Rio Olympics 2016: Police officer shot in head after wrong turn

Brazil's national security force officers are working to apprehend those responsible for the attack. Photo / AP
Brazil's national security force officers are working to apprehend those responsible for the attack. Photo / AP

A police officer has been shot in the head after he took a wrong turn and entered a slum run by drug gangs in Rio de Janeiro.

He and two other officers from Brazil's national security force were using a GPS device to navigate unfamiliar streets when they took a wrong turn off a highway leading to Rio's international airport.

The truck they were travelling in was met by gunshots and one officer was shot in the head.

The Justice Ministry said on Thursday the officer was recovering from a four-hour surgery and was in stable condition but that the next 48 hours would be key.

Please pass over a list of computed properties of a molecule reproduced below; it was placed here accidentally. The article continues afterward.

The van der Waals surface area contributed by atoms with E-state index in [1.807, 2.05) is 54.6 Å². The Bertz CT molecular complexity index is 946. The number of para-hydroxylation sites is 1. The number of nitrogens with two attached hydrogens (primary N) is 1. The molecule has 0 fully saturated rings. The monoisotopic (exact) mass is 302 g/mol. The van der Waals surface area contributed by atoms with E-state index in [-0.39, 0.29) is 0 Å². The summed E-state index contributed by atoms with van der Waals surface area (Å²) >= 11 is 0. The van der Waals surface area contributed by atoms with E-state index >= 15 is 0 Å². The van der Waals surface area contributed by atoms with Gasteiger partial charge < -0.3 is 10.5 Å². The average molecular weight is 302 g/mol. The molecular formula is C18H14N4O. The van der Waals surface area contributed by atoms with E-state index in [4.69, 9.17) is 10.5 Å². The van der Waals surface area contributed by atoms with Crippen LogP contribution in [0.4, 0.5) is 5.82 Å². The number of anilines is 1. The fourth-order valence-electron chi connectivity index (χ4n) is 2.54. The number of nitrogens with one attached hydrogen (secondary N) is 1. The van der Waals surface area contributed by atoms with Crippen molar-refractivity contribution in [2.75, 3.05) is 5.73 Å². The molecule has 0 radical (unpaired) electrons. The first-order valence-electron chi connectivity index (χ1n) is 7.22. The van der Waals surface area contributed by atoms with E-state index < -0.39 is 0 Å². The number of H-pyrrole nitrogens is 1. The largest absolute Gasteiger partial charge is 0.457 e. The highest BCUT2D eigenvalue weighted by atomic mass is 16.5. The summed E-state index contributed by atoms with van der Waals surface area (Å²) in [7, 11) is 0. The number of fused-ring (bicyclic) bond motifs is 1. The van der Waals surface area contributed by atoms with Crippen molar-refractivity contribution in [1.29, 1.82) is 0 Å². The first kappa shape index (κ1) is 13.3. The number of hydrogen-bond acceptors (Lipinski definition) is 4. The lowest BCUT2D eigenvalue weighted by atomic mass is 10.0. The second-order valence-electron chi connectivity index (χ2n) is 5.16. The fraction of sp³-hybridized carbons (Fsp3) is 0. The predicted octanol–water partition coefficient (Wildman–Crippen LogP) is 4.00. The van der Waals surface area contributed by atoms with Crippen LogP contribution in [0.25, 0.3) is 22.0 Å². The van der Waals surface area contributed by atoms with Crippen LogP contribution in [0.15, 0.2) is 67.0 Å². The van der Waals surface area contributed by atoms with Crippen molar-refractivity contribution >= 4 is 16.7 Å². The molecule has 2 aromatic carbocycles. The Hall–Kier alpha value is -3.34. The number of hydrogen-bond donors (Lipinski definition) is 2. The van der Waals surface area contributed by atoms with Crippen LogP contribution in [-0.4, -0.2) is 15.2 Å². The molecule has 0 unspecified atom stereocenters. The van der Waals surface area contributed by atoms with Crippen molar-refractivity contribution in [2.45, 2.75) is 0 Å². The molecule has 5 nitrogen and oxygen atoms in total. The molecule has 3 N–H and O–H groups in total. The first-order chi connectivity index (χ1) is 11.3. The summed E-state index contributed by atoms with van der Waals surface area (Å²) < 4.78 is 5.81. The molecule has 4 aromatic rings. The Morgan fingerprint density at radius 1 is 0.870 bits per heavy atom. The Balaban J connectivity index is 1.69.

A commando unit backed by a police helicopter was preparing to carry out an operation to apprehend those behind the attack.

"They were three officers with the National Force who accidentally went into the Vila do Joao community. Their car was hit by drug traffickers' [gunfire]," a police officer told AFP on condition that he not be named.

The incident took place in one of the sprawling slums known as favelas in the Complexo da Mare area.

"One of the police was shot in the head and underwent surgery and is now under observation. Another officer was shot but not seriously hurt," a Justice Ministry statement said.

"This was a regrettable and cowardly attack," Justice Minister Alexandre de Moraes said in Rio.

"We are working on identifying the suspects. Two already have been identified."

The officers were among the 5000-strong federal reinforcements sent in to help police South America's first Olympics, which kicked off last Friday.

Brazilian authorities have deployed an unprecedented 85,000 soldiers and police to protect the event.

Police, which fall under military control in Brazil, are engaged in often brutal operations against drug traffickers who control swathes of Rio's favelas. Shootings are an everyday occurrence.


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